:: ASC :: Amateur Seismic Centre :: ASC :: Amateur Seismic Centre

:: ASC :: Amateur Seismic Centre

« Website Guide »  Home » Seismicity » Seismicity of Rajasthan, India

About Us | Quake Alerts | Search

Recent Earthquakes
Felt An Earthquake?

Historical Intensity Maps
South Asia Seismicity
Great Earthquakes
Tsunamis & Seiches
GSHAP Hazard Maps
Seismology Links
Be Earthquake Safe!






Earthquakes in Rajasthan, India

State - Rajasthan, India
Capital - Jaipur
Population - 56,473,122 (2001)

Million+ Cities
Jaipur - pop. 2,324,319

Population per district (Top 5)
Jaipur - pop. 5,251,071
Alwar - pop. 2,992,592
Jodhpur - pop. 2,886,505
Nagaur - pop. 2,775,058
Udaipur - pop. 2,633,312

Earthquake History
Though the state of Rajasthan has not had a major earthquake in recent years, small to moderate earthquake have been felt in the state. Several faults have been identified in this region out of which many show evidence of movement (3) during the Holocene epoch. The Cambay Graben (3) terminates in the south-western part of the state. The Konoi Fault (3) near Jaiselmer trends in a north-south direction and was associated with the 1991 Jaiselmer earthquake. Several active faults criss-cross the Aravalli range and lie parallel to each other. The most prominent of them is the north-south trending Sardar Shahr Fault (3) and the Great Boundary Fault (3) which runs along the Chambal River and then continues in the same direction into Uttar Pradesh. However, it must be stated that proximity to faults does not necessarily translate into a higher hazard as compared to areas located further away, as damage from earthquakes depends on numerous factors such as subsurface geology as well as adherence to the building codes.

Seismic Hazard

The seismic hazard map of India was updated in 2000 (6) by the Bureau of Indian Standards (BIS). Apart from the merging of Zones I and II, there are no major changes in the new hazard map with respect to the state of Rajasthan, as compared with the previous 1984 BIS map. Western parts of the districts of Barmer and Sirohi as well as northern sections of Alwar district lie in Zone IV, where the maximum intensity could reach VIII (MSK). The remaining areas of Barmer and Sirohi districts, as well as the districts of Bikaner, Jaiselmer and Sirohi lie in Zone III. The north-eastern districts of Jhunjhunu, Sikar, Bharatpur and the rest of Alwar also lie in Zone III. The maximum intensity expected in these areas would be around MSK VII. The rest of the state, including the capital, Jaipur, lie in Zone II, where the maximum intensity expected would be around MSK VI. It must be noted that BIS estimates the hazard, based in part, on previous known earthquakes. Since the earthquake database in India is still incomplete, especially with regards to earthquakes prior to the historical period (before 1800 A.D.), these zones offer a rough guide of the earthquake hazard in any particular region and need to be regularly updated (See also: GSHAP Hazard Map for Rajasthan).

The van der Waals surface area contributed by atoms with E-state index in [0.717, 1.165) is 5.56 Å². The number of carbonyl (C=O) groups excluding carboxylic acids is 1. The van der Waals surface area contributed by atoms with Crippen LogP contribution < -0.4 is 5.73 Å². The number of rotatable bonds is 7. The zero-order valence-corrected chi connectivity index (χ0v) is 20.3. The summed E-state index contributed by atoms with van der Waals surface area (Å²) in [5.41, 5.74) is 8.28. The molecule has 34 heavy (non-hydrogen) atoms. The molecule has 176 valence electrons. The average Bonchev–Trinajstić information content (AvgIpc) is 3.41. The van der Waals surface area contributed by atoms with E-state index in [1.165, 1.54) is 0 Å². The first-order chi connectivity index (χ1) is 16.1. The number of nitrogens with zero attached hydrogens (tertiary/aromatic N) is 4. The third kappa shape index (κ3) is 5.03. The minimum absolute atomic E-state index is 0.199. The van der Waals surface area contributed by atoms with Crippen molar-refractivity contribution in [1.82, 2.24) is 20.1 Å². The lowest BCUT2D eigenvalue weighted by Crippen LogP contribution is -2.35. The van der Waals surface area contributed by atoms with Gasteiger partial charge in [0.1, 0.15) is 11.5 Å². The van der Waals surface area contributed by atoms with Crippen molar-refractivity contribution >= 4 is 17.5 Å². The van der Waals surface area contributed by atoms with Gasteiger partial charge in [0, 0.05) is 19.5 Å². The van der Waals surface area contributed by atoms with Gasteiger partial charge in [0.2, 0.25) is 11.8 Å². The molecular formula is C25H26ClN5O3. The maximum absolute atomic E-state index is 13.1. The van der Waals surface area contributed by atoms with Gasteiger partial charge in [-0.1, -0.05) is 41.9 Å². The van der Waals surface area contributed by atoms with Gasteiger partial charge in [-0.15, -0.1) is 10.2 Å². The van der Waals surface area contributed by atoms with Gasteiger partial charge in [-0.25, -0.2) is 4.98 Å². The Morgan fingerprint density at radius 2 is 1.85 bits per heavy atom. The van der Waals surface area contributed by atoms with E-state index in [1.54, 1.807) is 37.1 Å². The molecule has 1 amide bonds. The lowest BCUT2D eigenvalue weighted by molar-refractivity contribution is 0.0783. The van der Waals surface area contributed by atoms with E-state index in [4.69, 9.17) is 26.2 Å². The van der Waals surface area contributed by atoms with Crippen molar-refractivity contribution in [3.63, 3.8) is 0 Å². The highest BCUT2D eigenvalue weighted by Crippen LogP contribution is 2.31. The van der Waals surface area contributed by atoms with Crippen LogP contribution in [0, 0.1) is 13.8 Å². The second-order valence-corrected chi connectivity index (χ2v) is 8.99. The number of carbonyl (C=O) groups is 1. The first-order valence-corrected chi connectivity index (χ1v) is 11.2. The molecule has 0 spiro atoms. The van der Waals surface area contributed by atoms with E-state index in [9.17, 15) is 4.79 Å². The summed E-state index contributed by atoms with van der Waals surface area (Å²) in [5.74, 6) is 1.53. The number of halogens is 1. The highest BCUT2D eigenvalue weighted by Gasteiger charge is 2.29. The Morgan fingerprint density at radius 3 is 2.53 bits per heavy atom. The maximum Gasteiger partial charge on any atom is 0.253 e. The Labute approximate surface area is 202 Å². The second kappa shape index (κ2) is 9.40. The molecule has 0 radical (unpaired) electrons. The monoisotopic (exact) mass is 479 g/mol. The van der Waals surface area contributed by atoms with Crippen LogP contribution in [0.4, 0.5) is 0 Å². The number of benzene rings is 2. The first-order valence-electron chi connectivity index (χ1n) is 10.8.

Largest Instrumented Earthquake in Rajasthan
15 August 1906 - Thar Desert, Rajasthan, Mw 6.2 (1)
25.00 N, 71.00 E, OT=22:11 UTC (1)
This event was located along the India-Pakistan border, in the vicinity of Janpalia, Rajasthan which is located north-northwest of Bakhasar. It was felt widely along the Indo-Pakistan border, Sindh, and Gujarat. It was also felt for several seconds in Rajputana, Jodhpur, Ahmedabad and around the Gulf of Khambat and at Mirpur in Pakistan.

Significant Earthquakes in Rajasthan
The following list briefly outlines known earthquakes in this region which either had observed intensities of
VI or higher (historical events) or had known magnitudes of M5.0 or more (instrumented events). General locations are provided for historical events for which "generalized" epicentral co-ordinates are available. Some events which were significant for other reasons are also included. This list will be updated whenever newer information is available. Please note that Magnitude and Intensity are NOT THE SAME. All events are within the state or union territory covered on this page unless stated otherwise.

Acronyms Used:
D=Depth, OT=Origin Time, Mw=Moment Magnitude, Ms=Surface Wave magnitude, Mb=Body Wave Magnitude, ML=Local Magnitude, M?=Magnitude Type unknown

This listing will be modified without notice. Please check back for the latest version when using it elsewhere. Additionally, please reproduce using appropriate CITATIONS/CREDITS.

26 April 1848 - Disa area, Gujarat.
24.40 N, 72.20 E (3)
Maximum observed intensity VII (3). This is often referred to as the Mt. Abu earthquake.

02 January 1849 - Sheoganj-Jawai Bandh area, Gujarat.
25.15 N, 73.15 E (8)
Maximum observed intensity VI (8). This area is located north-west of Udaipur.

15 August 1906 - Thar Desert, Rajasthan, Mw 6.2 (1)
25.00 N, 71.00 E, OT=22:11 UTC (1)
This event was located along the India-Pakistan border, in the vicinity of Janpalia, Rajasthan which is located north-northwest of Bakhasar. It was felt widely along the Indo-Pakistan border, Sindh, and Gujarat. It was also felt for several seconds in Rajputana, Jodhpur, Ahmedabad and around the Gulf of Khambat and at Mirpur in Pakistan.

12 July 1907 - Tharpakar (Sindh), Pakistan, Mw 5.6 (1)
25.00 N, 70.00 E, 17:20 UTC (1)
Felt in Sindh, Pakistan and at Ahmedabad and Jodhpur, India.

31 October 1940 - Thar Desert, Rajasthan, Ms 5.6 (3).
27.50 N, 70.25 E, OT=10:43:56 UTC (3)
This event was located to the north-west of Ramgarh and to the north-west of Jaiselmer.

10 October 1956 - Khurja-Bulandshahr, Uttar Pradesh, Ms 6.2 (3)
28.20 N, 77.70 E, OT=15:31:36 UTC (3)
The massive shock was centred near Jehangirpur, in Bulandshahr District. No fatalities were reported. The shock was also strongly at many locations in northern India, including at Jaipur and Dholpur in Rajasthan.

01 September 1962 - Khed Brahma-Vadali area, Gujarat, Ms 5.0 (3).
23.00 N, 73.00 E (3)
This event was located north of Himatnagar in north Gujarat, along the border with Rajasthan.

24 October 1969 - Dantrai-Jaswantpura area, Gujarat, Mb 4.9 (3).
24.76 N, 72.54 E, OT=11:45:55 UTC (3)
This earthquake is referred to as the Mount Abu earthquake. It caused minor damage to mud masonry buildings (3). The focal mechanism (3) for this earthquake indicated a thrust event with a small strike-slip component.

18 May 1974 - Pokhran Nuclear Test, Rajasthan, Mb 5.0 (3).
26.95 N, 71.70 E, OT=02:34:55 UTC (3)
This was the first nuclear test carried out by India at the Pokhran testing facility to the east of Jaiselmer.